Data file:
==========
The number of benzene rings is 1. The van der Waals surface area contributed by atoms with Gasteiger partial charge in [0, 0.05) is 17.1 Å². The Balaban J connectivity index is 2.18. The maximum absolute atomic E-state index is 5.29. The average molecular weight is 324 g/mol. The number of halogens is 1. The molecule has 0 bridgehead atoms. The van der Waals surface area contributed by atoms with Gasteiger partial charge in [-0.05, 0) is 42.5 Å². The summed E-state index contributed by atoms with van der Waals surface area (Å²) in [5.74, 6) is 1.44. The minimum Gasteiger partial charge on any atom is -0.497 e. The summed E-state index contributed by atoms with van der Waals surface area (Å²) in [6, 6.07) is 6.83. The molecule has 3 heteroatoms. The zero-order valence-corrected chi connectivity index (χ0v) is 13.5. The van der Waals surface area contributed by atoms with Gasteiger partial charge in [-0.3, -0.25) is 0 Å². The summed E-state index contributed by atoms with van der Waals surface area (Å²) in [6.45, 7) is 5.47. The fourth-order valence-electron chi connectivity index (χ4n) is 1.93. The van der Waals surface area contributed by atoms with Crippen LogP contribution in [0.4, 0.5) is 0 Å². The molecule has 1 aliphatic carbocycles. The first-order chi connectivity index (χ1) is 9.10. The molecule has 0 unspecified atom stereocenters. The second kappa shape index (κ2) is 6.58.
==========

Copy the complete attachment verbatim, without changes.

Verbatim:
The number of benzene rings is 1. The van der Waals surface area contributed by atoms with Gasteiger partial charge in [0, 0.05) is 17.1 Å². The Balaban J connectivity index is 2.18. The maximum absolute atomic E-state index is 5.29. The average molecular weight is 324 g/mol. The number of halogens is 1. The molecule has 0 bridgehead atoms. The van der Waals surface area contributed by atoms with Gasteiger partial charge in [-0.05, 0) is 42.5 Å². The summed E-state index contributed by atoms with van der Waals surface area (Å²) in [5.74, 6) is 1.44. The minimum Gasteiger partial charge on any atom is -0.497 e. The summed E-state index contributed by atoms with van der Waals surface area (Å²) in [6, 6.07) is 6.83. The molecule has 3 heteroatoms. The zero-order valence-corrected chi connectivity index (χ0v) is 13.5. The van der Waals surface area contributed by atoms with Gasteiger partial charge in [-0.3, -0.25) is 0 Å². The summed E-state index contributed by atoms with van der Waals surface area (Å²) in [6.45, 7) is 5.47. The fourth-order valence-electron chi connectivity index (χ4n) is 1.93. The van der Waals surface area contributed by atoms with Crippen LogP contribution in [0.4, 0.5) is 0 Å². The molecule has 1 aliphatic carbocycles. The first-order chi connectivity index (χ1) is 9.10. The molecule has 0 unspecified atom stereocenters. The second kappa shape index (κ2) is 6.58.